Pregnant terracotta anthropomorphic figurines, a symbol of fertility, are on display at the AUB Museum's terracotta showcase.
The first type is the “Dea Tyria Gravida" figurine, represented in a sitting or standing position.
The dressed terracotta pregnant female figurine (Inv.# 87.7) is featured seated on a throne and her feet resting on a square pedestal. The right arm rests on her belly and the left arm rests on her knee. The throne is hollowed out in the shape of an incense burner, with three ventilation holes on the sides and a trace of red paint.
Another seated terracotta figurine of " Dea Tyria Gravida" (Inv.# 88.1), is represented also with the feet resting on a pedestal and the right hand resting on her belly. She is wearing long dress with long sleeves and veil on her head.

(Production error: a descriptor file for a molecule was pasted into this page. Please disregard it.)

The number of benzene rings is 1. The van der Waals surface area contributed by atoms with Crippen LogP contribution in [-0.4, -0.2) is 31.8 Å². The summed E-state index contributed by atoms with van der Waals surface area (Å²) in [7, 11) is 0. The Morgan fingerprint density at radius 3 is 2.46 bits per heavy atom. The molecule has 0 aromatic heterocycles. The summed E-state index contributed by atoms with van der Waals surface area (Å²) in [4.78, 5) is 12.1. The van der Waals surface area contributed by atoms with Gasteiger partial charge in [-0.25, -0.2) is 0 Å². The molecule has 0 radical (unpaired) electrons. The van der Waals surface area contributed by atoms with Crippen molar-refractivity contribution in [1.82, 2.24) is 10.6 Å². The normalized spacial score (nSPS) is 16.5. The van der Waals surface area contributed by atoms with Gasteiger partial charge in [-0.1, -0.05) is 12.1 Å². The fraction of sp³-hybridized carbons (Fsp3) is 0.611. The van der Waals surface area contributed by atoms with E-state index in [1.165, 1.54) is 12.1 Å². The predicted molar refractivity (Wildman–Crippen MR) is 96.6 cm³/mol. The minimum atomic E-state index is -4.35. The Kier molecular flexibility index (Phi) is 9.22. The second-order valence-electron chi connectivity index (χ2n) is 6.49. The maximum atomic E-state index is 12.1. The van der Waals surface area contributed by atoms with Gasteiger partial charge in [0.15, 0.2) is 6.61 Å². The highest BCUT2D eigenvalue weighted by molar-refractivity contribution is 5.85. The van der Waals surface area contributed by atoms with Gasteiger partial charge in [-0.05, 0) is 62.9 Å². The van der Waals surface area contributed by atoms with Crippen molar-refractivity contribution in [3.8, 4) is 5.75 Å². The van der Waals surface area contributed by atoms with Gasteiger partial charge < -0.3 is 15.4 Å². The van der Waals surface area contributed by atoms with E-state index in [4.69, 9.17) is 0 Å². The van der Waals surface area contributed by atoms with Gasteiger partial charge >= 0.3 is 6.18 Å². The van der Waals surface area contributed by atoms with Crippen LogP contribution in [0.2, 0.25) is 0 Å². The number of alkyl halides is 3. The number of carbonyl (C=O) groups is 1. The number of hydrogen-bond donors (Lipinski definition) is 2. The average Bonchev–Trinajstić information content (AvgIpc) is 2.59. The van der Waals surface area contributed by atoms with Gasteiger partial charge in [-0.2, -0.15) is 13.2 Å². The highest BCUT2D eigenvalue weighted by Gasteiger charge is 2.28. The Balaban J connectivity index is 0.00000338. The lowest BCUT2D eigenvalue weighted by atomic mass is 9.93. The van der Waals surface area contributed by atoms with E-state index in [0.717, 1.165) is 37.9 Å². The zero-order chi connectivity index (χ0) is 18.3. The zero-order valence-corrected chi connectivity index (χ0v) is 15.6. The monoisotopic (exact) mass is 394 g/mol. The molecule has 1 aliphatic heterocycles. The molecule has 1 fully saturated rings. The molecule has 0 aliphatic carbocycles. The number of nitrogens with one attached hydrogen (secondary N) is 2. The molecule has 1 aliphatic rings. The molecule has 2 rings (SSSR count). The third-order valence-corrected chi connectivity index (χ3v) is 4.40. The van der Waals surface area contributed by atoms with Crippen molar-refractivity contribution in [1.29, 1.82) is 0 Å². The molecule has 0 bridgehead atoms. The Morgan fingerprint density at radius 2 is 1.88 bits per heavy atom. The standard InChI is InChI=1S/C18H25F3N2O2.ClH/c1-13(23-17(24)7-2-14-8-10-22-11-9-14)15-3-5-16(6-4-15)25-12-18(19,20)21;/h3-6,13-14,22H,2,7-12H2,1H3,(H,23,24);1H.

The third “Dea Tyria Gravida" figurine (Inv.# 88.2), stands on a pedestal, feet together. She is naked, and the arms are holding her breasts.
The three figurines have a hathoric hairstyle.
Finally, a terracotta female figurine called “The Lady of Beirut" (Inv.# 63.20), dates back to the Phoenician Period, and is represented pregnant, naked and standing up, a turban on her head, her hair parted and falling over her breasts, her arms outstretched (her left arm is broken), and her legs are broken below the knees.
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